I am going to try and do a post like this once a week, they will be entitled Pastoral Pause. These posts will be moments where I pause and attempt to summarize all that I have been writing on throughout that particular week, and where I will seek to explain why I think whatever I might be writing upon in that week has important pastoral and real life implications and consequences. Recently I have had an unnamed person tell me that they have (basically) been observing my blog posts (and Facebook posts) over time, and that what I am doing is fine as a hobby (like academic theology is what they said), but that, in the end, all of my musing about deep theological things really is too abstract and aloof to have any value for real life daily Christianity; for affecting real life change in the lives of real life people, who are broken and hurting. This person suggested that I ought to abandon my writings, readings, and thinkings in the regard that I usually do; and instead, they suggested, that I engage in real life Christianity, by loving people, ministering to their needs through showing care and concern, and meet people’s real needs, spiritually. This person thought I should simply relegate all of my theological musings, etc. to an abstract category known as Hobby.
Let me be very real and frank and personal (if I cussed, I would right now). I make absolutely NO apologies for being who I am (insofar as that magnifies Jesus, and comes from Him), and who the LORD has created me to be (in Christ)! Where I am, and who I am (and am continuing to become) are a result of years and years (now) of going through dire and deep stuff (and I’m not just referring to the cancer). Without getting into all of the details of my life, I think deeply and have deep concerns for God’s people (Christ’s church), because that is who the Lord has created me to be; so to deny this part of me (which is my whole part), would be to deny myself, and to deny myself, would be to deny Christ in me, the hope of glory! There are thousands and thousands of other Christians out there who think deeply (and/or who want to), and who are groping to find answers to their deepest theological questions. It is neither loving or caring to force these people into a mode where they suppress their deepest questions, and end up living their Christian lives in Fundy fear. In other words, it makes absolutely no sense to me to divorce thinking from loving. I have tried to live like that, and it (almost) literally drove me crazy (and I mean that!). The best I know how to do is to show God’s love to people, by surely, being sensitive to them, by listening to them, by praying with and for them, and then by pointing them to Christ (which is profoundly given shape by deep heartfelt thought and thus love of Christ).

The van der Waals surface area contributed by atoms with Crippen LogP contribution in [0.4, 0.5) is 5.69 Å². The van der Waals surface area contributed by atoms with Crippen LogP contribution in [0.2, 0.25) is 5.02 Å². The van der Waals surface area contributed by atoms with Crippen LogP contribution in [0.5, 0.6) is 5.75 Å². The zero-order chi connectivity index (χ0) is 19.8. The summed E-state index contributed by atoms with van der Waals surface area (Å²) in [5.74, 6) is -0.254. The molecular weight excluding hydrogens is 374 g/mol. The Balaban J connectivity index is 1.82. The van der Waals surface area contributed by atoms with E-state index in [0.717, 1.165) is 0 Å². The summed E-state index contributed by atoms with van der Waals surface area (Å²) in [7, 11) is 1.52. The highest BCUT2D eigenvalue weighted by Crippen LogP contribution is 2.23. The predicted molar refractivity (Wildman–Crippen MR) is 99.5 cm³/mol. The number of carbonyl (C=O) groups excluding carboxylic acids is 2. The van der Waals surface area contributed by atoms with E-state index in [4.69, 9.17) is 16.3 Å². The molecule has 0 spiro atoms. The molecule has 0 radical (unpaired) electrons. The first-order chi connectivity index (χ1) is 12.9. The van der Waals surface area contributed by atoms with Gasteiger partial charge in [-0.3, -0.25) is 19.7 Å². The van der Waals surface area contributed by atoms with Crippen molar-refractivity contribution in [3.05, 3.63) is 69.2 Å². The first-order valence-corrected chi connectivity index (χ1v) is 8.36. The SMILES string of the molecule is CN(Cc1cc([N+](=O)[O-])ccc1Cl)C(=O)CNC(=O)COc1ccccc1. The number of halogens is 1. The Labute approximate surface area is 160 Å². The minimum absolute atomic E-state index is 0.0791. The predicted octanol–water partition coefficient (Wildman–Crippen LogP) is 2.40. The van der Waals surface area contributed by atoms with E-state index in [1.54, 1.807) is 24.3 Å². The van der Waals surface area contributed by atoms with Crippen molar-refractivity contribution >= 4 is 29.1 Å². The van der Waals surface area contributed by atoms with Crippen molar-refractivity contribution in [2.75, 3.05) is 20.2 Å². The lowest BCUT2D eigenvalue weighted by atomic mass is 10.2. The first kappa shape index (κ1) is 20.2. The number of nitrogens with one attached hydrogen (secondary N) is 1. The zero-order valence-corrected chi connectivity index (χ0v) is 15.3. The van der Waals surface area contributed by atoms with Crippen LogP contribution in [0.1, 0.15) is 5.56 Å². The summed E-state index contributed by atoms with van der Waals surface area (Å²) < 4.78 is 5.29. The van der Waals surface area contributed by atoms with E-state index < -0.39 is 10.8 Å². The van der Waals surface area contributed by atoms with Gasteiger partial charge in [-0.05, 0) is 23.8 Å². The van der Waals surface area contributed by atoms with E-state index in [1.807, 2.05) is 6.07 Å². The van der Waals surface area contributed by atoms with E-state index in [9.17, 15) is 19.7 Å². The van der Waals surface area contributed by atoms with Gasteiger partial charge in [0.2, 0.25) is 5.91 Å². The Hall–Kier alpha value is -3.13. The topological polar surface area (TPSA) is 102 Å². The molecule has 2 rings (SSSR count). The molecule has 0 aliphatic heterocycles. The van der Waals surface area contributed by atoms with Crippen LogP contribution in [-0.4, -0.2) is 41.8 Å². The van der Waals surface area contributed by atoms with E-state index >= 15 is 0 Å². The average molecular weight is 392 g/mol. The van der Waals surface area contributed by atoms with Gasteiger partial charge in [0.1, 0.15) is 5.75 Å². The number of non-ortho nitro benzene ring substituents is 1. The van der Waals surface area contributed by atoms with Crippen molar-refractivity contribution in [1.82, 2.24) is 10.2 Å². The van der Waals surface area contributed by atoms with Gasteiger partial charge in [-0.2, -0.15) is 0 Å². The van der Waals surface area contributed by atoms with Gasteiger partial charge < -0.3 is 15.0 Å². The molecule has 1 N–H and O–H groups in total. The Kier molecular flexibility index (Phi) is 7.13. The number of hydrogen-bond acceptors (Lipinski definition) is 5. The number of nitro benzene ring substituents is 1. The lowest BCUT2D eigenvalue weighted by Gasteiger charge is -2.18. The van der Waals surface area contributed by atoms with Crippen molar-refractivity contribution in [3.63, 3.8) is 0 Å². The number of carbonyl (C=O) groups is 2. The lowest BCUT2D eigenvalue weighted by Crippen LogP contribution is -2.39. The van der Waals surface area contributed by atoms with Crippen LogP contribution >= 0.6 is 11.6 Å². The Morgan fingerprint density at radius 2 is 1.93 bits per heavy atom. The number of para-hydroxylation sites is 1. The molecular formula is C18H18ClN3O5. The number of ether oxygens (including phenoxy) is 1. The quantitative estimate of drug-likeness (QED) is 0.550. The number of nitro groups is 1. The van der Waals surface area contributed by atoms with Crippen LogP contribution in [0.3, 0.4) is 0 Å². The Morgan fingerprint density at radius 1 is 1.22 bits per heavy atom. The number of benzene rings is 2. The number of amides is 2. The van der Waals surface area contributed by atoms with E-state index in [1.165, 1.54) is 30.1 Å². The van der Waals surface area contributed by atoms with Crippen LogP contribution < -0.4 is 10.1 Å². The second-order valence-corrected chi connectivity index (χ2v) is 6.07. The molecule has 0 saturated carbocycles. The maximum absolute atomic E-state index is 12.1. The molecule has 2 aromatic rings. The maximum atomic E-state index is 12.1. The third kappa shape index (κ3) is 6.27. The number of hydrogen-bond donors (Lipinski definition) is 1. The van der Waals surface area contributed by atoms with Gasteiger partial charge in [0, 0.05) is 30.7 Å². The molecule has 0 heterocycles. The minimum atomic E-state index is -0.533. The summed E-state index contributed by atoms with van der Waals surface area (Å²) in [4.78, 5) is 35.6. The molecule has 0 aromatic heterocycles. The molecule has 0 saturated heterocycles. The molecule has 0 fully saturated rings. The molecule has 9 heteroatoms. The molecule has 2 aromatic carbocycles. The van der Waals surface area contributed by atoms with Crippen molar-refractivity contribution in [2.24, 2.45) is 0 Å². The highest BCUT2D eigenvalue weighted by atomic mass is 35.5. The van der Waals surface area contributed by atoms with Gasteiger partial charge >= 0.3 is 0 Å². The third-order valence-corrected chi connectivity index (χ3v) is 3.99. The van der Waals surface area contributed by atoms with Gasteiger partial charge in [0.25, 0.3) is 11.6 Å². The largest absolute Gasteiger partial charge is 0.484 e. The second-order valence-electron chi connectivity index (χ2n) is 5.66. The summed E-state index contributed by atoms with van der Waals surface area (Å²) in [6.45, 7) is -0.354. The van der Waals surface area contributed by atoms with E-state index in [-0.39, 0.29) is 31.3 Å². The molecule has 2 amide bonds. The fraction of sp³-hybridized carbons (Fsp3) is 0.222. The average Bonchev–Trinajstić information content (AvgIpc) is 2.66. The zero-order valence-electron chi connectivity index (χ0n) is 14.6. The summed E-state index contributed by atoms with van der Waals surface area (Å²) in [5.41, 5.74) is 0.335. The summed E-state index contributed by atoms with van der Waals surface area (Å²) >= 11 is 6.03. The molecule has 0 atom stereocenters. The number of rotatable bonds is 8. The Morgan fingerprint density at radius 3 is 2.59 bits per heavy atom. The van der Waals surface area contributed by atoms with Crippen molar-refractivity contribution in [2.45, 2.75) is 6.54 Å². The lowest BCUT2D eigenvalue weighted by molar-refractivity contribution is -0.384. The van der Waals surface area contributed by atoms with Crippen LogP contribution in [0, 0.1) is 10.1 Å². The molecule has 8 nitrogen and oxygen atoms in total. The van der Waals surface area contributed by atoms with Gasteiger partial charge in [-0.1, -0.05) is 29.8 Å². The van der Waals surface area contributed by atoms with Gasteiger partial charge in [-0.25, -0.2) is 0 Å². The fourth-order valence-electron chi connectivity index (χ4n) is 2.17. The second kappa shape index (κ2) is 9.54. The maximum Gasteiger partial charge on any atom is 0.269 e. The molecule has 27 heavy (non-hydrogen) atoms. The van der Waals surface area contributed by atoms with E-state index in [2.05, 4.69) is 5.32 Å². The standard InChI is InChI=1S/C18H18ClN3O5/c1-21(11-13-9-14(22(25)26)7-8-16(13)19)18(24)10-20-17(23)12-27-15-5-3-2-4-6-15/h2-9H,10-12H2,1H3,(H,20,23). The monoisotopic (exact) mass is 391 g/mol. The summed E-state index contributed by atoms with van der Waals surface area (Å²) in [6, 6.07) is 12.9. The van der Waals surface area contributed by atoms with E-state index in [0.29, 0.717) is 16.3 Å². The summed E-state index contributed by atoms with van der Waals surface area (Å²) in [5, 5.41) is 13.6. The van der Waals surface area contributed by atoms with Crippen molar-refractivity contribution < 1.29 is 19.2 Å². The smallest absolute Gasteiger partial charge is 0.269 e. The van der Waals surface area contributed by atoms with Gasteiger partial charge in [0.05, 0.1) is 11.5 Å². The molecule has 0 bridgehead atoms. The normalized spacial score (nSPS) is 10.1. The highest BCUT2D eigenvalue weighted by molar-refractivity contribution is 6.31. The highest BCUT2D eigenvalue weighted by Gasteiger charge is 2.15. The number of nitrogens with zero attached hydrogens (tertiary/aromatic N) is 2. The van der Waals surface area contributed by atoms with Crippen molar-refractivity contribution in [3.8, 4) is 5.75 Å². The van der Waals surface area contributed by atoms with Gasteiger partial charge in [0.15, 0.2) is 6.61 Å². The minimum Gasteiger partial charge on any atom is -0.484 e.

This post has turned into something more than I had anticipated when I started writing it. I am not going to be solely doing these posts once a week because of this one person’s comments from Facebook, but they do represent an attitude that needs to be corrected (drastically) in many quarters of the American Evangelical church (if not elsewhere)! I want people to see how so called academic theology and pastoral theology (and Christian spirituality) are not equivocal, should not be divorced from each other; but instead these two realities ought to be understood as one and the same. Pastoral theology is simply the applied side of Academic theology; Pastoral Theology is akin to Principalization and Application in Inductive Bible Study, as is Academic Theology with Observation and Interpretation—and all of this is given regulative value through the only proper and Christian ‘rule of faith’ who is Christ Himself. And so this series of posts will be an attempt to draw lines between what is usually academic theology here on the blog, to its application and implication in Pastoral Theology; and just an attempt to make the connections that are often hard to make for some people (and I mean seeing how and why understanding the Covenant of Works or Perichoresis or whatever is significant for our daily lives).
So stay tuned …